TWIN FALLS • Kerry Huffaker dreams of dancing with her son on his wedding day.
But earlier this year, a life-altering diagnosis shattered her plan.
She found out she has the most aggressive form of brain cancer, and may have only nine to 20 months to live.
“I’ve really tried to keep my head in today,” Huffaker said last Tuesday while sitting on a sofa in her Twin Falls home. But “things pop up and scare me,” she said — like who’s going to dance with her 17-year-old son Dylan at his wedding?
Kerry’s wish of dancing with her son came true Saturday — just in a different way than she imagined. She was her son’s date at Canyon Ridge High School’s prom, held in the school gymnasium.
“He took it from there and asked his old, bald mom to prom so I get to dance with him,” Huffaker said last week, and she began to cry. As she wiped tears from her eyes with a crumpled-up tissue, Dylan reached over to hold her hand.
“In my eyes, my mom will look beautiful,” he said.
Dylan, a senior at Canyon Ridge High, wanted to thank his mother for everything she did for him through his 17 years of childhood. “Sadly, I put her though a lot of rough times,” he said. “I owe her this.”
After deciding he wanted to invite his mother to prom, Dylan — Canyon Ridge’s senior class secretary — asked for permission from school principal Kasey Teske. Typically, the school doesn’t allow high schoolers to bring a date who’s older than 20.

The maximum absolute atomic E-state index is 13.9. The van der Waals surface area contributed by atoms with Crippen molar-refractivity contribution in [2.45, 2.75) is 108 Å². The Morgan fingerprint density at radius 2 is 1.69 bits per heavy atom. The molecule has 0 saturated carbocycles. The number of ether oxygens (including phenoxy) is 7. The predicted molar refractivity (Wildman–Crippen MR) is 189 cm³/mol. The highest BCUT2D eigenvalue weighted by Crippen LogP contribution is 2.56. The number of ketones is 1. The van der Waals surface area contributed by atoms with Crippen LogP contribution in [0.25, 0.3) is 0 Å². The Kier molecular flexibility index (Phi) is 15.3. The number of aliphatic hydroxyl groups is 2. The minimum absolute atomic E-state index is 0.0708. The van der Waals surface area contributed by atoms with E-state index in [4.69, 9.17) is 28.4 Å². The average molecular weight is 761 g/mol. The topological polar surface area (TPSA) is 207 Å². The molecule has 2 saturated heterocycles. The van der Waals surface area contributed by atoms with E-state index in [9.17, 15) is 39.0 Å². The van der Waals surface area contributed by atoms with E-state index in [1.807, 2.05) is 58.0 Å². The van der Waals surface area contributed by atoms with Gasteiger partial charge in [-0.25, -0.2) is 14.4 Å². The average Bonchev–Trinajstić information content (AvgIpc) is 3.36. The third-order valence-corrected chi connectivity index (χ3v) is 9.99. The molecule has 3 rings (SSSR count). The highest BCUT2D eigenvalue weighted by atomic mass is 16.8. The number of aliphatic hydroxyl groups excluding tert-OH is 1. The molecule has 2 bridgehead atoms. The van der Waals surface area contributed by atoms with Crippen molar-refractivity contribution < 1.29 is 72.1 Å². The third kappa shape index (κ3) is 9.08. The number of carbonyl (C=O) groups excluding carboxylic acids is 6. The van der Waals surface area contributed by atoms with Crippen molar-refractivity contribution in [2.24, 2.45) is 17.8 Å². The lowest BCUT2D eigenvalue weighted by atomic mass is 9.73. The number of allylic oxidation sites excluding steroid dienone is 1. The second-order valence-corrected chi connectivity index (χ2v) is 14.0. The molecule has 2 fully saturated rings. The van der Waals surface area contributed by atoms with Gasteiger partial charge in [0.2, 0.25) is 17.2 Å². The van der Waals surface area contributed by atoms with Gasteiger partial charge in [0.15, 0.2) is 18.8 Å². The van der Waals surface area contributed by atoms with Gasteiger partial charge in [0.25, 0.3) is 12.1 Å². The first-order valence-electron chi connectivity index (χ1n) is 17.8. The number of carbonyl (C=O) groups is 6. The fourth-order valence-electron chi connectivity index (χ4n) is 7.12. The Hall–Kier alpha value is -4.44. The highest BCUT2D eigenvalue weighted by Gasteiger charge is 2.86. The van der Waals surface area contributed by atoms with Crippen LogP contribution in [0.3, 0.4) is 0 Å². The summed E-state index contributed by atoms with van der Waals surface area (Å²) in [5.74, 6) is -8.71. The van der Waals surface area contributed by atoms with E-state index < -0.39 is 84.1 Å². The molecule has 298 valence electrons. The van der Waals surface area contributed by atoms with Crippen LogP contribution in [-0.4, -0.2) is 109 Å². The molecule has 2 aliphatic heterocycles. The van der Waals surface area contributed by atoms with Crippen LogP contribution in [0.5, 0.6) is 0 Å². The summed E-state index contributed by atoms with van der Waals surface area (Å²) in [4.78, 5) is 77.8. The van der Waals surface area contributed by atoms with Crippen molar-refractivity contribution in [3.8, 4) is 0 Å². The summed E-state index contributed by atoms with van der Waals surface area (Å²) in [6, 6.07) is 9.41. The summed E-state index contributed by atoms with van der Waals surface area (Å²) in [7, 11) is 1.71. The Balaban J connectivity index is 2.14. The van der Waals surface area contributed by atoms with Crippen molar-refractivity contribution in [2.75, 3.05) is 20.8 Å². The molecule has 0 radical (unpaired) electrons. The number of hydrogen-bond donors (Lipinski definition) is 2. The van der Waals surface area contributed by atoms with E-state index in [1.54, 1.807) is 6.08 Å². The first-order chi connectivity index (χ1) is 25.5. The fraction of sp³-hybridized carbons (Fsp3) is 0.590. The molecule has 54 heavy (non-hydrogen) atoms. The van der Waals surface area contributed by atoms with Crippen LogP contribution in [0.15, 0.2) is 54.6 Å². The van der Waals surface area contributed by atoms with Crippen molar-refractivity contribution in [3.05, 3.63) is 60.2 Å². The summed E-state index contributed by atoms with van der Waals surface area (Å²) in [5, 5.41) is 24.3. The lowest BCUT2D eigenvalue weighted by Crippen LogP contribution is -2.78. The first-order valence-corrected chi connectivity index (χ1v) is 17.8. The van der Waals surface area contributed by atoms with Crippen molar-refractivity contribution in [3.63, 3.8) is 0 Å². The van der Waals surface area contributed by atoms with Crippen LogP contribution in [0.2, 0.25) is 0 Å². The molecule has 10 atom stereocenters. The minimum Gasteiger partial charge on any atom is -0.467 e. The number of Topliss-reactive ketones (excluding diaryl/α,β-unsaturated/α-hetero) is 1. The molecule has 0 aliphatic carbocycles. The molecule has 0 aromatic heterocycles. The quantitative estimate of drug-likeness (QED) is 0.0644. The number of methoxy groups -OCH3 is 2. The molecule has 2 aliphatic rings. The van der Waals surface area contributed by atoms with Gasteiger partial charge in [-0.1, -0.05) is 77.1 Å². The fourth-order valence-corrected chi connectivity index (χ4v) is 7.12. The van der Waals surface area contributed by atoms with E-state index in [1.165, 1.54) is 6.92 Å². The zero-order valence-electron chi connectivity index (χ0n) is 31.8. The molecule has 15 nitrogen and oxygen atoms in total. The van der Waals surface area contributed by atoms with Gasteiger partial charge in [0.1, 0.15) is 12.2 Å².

But Dylan got an enthusiastic nod of approval. “Right away, I thought it was a worthwhile exception,” Teske said. He’s close with the Huffaker family, both through school and church. “I commend Dylan for having the idea to do it.”
One school day, Dylan left campus during his release period — a block of time when he doesn’t have class. He went WinCo Foods, where he works, and asked bakery workers to write “Will you go to prom with me?” in colorful icing on top of chocolate doughnuts — one word per doughnut.
His mother often craves the chocolate pastries after chemotherapy and radiation treatments.
Dylan stood in a waiting room at St. Luke’s Mountain States Tumor Institute in Twin Falls with his aunt waiting for his mother to come out.
When Kerry walked into the room, she didn’t notice Dylan at first. But after seeing him, he handed her the box of treats. She opened it, read the message, “and the water works started,” Dylan said. His aunt videotaped the whole thing.
As they left St. Luke’s, Kerry was already talking about logistics — especially, what she’d wear. That’s when Melissa Osen, a social worker at MSTI, stepped into help. But she decided the details of prom night would be a surprise for Kerry.
She called Gregg Middlekauff — owner of Middlekauff Ford Lincoln — to ask about using a vehicle, because she couldn’t find a limousine to rent. Middlekauff donated a car, a dress for Kerry and dinner at Canyon Crest Dining & Event Center.
JeniB Photography took professional photos of the mother-son duo on prom night and Lovely Nails & Spa — Kerry’s favorite salon — provided a manicure and pedicure. Kerry found a black dress at Christa’s Dress Shoppe and Tuxedo, which arranged for someone to do her makeup.